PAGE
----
Few genres outside of Speculative Fiction see such a consistent dearth of doorstopper novels. The average novel outside of SF averages about 90k words whereas inside SF it would probably clock nearer to 120k. Charles Stross, a well regarded author of Science Fiction, explains how this trend originated and where those choppy, fast paced SF novels of the 60’s have gone.

It’s a question that comes up quite often — back in the 1960s a typical SF novel ran to 60,000 words (130-150 pages); one that topped 80,000 words was considered lengthy. But today, I’m more or less required by contract to hand in 100,000 word novels; and some of them are considerably longer. (At 145,000 words, “Accelerando” would have been considered a whopper back in the 1970s.) So what happened?

Until the early 1990s, mass market SF/F paperbacks in the US were primarily sold via grocery store racks, supplied by local distributors (400+ of them). The standard wire rack held books face-out, either against a wall or on a rotating stand. And that’s where the short form factor novel became established. Thinner books meant you could shove more of them into a rack that was, say, three inches deep. Go over half an inch thick, and you could no longer fit six paperbacks in a 3″ rack. And there was only so much rack space to go around.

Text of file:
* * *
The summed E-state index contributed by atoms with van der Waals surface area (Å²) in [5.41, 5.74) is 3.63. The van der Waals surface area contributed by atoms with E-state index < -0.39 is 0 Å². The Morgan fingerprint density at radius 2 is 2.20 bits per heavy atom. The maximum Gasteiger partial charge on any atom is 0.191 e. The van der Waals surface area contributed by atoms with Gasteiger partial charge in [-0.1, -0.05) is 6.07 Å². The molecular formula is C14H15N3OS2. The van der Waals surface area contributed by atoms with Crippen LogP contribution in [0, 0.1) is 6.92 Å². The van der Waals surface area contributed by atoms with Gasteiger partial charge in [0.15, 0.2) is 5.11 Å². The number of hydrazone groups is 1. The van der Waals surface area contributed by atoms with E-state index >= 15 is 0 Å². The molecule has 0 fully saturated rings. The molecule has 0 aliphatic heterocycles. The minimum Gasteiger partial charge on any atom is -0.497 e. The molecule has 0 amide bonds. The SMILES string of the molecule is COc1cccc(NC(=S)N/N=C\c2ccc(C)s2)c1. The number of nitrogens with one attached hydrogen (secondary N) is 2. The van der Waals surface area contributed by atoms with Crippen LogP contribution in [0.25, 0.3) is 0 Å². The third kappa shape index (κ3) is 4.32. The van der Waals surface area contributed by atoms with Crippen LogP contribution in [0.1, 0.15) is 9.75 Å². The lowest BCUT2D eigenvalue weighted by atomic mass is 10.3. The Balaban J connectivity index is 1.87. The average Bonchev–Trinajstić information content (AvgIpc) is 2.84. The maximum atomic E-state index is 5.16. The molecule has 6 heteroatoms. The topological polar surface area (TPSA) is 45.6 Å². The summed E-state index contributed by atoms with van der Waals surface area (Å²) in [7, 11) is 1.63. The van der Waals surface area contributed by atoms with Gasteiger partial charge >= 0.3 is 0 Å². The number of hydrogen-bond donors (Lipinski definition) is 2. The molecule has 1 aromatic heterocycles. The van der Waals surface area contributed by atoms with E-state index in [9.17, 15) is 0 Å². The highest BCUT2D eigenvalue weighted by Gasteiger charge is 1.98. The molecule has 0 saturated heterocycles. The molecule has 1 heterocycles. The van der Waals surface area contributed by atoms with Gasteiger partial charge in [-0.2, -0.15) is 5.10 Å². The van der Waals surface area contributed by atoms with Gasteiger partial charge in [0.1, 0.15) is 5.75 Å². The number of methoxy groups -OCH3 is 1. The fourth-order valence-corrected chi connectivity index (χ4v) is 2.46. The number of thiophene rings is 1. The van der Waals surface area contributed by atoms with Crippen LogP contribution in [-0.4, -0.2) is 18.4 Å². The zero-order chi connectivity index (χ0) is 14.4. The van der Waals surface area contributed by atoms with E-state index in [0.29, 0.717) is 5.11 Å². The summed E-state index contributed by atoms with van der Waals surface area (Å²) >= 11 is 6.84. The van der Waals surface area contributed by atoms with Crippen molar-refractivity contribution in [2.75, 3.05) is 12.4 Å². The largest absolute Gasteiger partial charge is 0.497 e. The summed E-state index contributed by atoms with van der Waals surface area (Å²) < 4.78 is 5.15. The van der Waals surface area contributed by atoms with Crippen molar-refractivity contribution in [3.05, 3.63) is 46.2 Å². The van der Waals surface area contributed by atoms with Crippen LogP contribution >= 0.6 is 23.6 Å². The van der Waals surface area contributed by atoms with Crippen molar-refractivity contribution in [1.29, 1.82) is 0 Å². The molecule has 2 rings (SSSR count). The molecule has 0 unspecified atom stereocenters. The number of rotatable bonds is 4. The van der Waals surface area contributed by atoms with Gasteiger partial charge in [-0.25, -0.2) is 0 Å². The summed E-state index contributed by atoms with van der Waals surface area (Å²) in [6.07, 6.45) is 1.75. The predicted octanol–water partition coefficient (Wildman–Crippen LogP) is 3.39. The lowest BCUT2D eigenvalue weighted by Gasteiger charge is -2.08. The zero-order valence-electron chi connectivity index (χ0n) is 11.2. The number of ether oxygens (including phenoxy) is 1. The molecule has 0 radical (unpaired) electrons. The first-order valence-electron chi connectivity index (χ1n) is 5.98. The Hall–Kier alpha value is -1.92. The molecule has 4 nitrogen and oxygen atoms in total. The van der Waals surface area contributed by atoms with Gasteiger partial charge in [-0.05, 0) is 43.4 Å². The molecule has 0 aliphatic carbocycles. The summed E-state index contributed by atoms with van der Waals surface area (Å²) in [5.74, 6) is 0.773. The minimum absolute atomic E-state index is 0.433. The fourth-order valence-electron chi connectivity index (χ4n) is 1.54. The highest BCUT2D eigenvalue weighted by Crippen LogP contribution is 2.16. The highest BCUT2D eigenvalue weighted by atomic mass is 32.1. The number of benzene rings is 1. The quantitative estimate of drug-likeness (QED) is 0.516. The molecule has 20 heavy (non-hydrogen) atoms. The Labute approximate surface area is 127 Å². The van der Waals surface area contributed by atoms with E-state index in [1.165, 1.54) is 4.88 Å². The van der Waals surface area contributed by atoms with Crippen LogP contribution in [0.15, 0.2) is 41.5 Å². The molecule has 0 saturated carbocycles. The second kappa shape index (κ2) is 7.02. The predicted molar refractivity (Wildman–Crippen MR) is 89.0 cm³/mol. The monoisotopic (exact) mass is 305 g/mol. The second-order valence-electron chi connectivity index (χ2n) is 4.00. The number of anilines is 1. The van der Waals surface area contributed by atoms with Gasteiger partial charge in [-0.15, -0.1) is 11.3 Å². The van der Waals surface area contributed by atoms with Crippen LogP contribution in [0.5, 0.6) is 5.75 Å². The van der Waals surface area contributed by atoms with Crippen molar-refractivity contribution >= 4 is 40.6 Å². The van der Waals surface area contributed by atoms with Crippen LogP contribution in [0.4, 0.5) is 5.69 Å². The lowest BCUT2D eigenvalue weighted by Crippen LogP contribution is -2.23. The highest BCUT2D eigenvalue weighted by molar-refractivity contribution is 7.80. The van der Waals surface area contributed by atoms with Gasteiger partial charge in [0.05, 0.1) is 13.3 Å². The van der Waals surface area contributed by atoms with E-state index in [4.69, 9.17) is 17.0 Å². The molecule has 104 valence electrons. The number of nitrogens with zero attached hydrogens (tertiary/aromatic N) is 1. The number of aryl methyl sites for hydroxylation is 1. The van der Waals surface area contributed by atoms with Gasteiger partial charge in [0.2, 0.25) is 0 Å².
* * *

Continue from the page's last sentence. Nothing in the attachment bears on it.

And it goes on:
During the inflationary 1970s and early 1980s, prices of just about everything soared. The publishers needed to increase their cover prices to compensate. But the grocery wholesalers who sold the books insisted “the product’s gotta weigh more if you want to charge more”. They weren’t in the book business, after all, so just as buffalo tomatoes got bigger, so did paperbacks. (Even though this meant there was less room to go round in the wire racks.) You can only get so much milage by using thicker paper and a bigger typeface; so they began looking for longer novels.

Anyway. I began selling novels (in 2001-02) just as the trend for longer novels peaked. I’m actually writing shorter books than my earlier ones — my last two finished manuscripts ran to 102,000 and 107,000 words respectively, whereas my first three SF novels ran to 118,000, 138,000 and 145,000 words each. (On the other hand, I’m not necessarily writing less. Two bloated 150,000 word behemoths take nearly as long to write as three relatively slim 100,000 word novels, if you’ve got your future projects planned out well in advance.)

You can check out the whole article, with more details about how companies like Walmart and Borders have a direct effect on the length of novels being published, HERE.